• The chance of rain starts this afternoon but more dry than wet, rain odds rise this evening on and off through Wednesday with mild temperatures, highs in the low 70s afternoons and lows in the 60s. Estimated rain amounts today shown in map above.  Too soon to hone-in on specifics for Halloween but as of now it looks like the day could start mostly dry before a cold front pushes a line of showers and some thunderstorms in for the afternoon, with it tapering off after 8pm give or take a few hours. Daytime highs in the mid 70s with trick or treat temperatures in the 60s and breezy. Since we are this far out it’s certainly possible that the front slows down or speeds up altering the time-line and intensity of rain Halloween.  I give my forecast everyday all day on 95.5 WSB Radio, streaming and on-demand on the WSB Radio APP. So for those interested in a safe trick or treat plan B, Friday looks safely dry but much colder in the 40s and breezy.  A dry and cold weekend follows with frost possible by Sunday morning if not sooner.  SURFACE WEATHER CHART TUESDAY AFTERNOON: SURFACE WEATHER CHART WEDNESDAY MORNING: SURFACE WEATHER CHART WEDNESDAY AFTERNOON: MODEL SIMULATED FORECAST RADAR THURSDAY HALLOWEEN AFTERNOON: MODEL FORECAST SIMULATED RADAR HALLOWEEN THURSDAY NIGHT: 3-DAY RAIN TOTAL ESTIMATE: THE OUTLOOK FOR NOVEMBER: For next month according to my analogs the outlook is for temperatures to average below-normal with precipitation near-normal to a little below-normal. Not every day or every week this is the 30-day mean: However, the NOAA/NWS OUTLOOK FOR NOVEMBER DIFFERS: For more follow me on Twitter @MellishMeterWSB.
  • The Friday surface weather chart is shown above.  Rain chances are high today and tomorrow BUT there are NOT endless days and endless hours of rain in the forecast nor is a week of constant rain being forecast. No complete wash-out days are foreseen as of now. Scattered showers are likely today and tonight but it will not rain constantly and will not be raining everywhere all the time.  Showers will be on the increase as the day goes on diminishing gradually during high school football games tonight, a few scattered showers during the day Saturday with showers increasing Saturday evening with a few showers Sunday morning, mostly dry Sunday afternoon through Monday. There should even be at least some sunshine on Sunday and Monday. Chance of rain is back Tuesday, Wednesday and Thursday Halloween. Trick or treat temperatures look to be in the 50s from this distance with a 40% chance of showers. Obviously a lot can change by then so check back for updates.  In fact, you’ll notice below the models have almost a 10 degree spread on temp outcome for the 31st. The heaviest rain amounts next three days look to be Northwest of the perimeter, especially mountains.  Much of the showers will be light (occasionally moderate) but over the course of the next 48 hours it will add up. RAINFALL TOTAL ESTIMATE BETWEEN FRIDAY MORNING AND 2PM SUNDAY: Moisture feed part of a tropical system in the Gulf of Mexico. High temperatures today split with the ole “wedge” pattern, low 60s far NE suburbs and upper 60s far SW suburbs, lows tonight 59-62. Highs Saturday 70 North 76 South lows at night 56-60. Sunday highs 70-72 with lows at night around 52. So the bottom line is a chance of rain anytime today tonight and tomorrow but the most widespread today 2pm-11pm and the most widespread tomorrow after 5pm give or take a couple hours.  Temperatures AVERAGE above-normal next 5 days: EUROPEAN MODEL ENSEMBLE TEMPERATURE OUTPUT: AMERICAN MODEL ENSEMBLE TEMPERATURE OUTPUT: MULTI MODEL BLEND TEMPERATURE GUIDANCE: Rainfall next 10-days AVERAGES above-normal with active jet stream energy in Southwest to Northeast flow: Thanks to Georgia Department of Natural Resources for leaf information.  Around Kennesaw-Acworth-Woodstock where I travel most, I am finally seeing some great splashes of vibrant color, not widespread but noticeable. COLOR THIS WEEKEND: COLOR NOVEMBER 2ND: COLOR NOVEMBER 9TH: LEAF COLOR NOVEMBER 16TH: For more follow me on Twitter @MellishMeterWSB.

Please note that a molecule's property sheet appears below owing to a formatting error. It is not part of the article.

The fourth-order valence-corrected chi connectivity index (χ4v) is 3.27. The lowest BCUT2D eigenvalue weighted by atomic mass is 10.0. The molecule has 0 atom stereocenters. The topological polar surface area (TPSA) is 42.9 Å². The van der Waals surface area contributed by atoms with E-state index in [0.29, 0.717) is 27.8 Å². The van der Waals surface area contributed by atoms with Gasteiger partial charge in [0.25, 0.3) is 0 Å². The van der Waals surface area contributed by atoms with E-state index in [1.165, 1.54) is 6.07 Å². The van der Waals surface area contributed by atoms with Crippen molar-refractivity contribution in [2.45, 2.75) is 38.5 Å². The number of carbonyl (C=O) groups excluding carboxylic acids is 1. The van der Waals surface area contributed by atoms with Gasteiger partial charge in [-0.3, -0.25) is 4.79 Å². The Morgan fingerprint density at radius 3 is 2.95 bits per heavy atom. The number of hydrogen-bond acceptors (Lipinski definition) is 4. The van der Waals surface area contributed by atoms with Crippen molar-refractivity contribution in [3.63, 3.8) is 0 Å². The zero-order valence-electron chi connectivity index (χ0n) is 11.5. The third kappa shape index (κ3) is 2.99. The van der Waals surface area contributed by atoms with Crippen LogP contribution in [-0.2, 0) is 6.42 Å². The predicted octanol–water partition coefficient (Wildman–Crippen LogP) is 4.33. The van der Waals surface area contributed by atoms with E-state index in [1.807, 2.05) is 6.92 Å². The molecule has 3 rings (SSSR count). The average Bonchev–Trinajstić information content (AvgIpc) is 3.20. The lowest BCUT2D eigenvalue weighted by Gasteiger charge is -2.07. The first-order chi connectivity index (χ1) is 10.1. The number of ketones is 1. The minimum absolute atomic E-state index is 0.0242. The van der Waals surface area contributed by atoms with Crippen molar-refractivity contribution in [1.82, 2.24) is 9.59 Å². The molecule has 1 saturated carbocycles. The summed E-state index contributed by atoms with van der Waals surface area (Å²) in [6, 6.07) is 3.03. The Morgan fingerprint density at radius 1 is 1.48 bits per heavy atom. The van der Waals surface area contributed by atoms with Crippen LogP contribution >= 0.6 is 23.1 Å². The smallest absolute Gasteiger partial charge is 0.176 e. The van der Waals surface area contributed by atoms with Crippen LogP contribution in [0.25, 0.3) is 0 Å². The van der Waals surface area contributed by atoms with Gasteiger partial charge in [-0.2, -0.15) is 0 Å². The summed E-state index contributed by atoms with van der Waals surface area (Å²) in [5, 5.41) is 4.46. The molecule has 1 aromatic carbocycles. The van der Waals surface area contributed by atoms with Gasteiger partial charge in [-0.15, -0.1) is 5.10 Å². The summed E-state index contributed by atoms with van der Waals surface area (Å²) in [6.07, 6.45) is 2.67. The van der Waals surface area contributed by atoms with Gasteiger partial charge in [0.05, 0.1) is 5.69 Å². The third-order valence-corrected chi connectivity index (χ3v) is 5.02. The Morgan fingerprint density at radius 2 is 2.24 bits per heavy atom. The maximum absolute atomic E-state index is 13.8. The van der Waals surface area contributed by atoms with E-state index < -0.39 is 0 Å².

• Kirk Mellish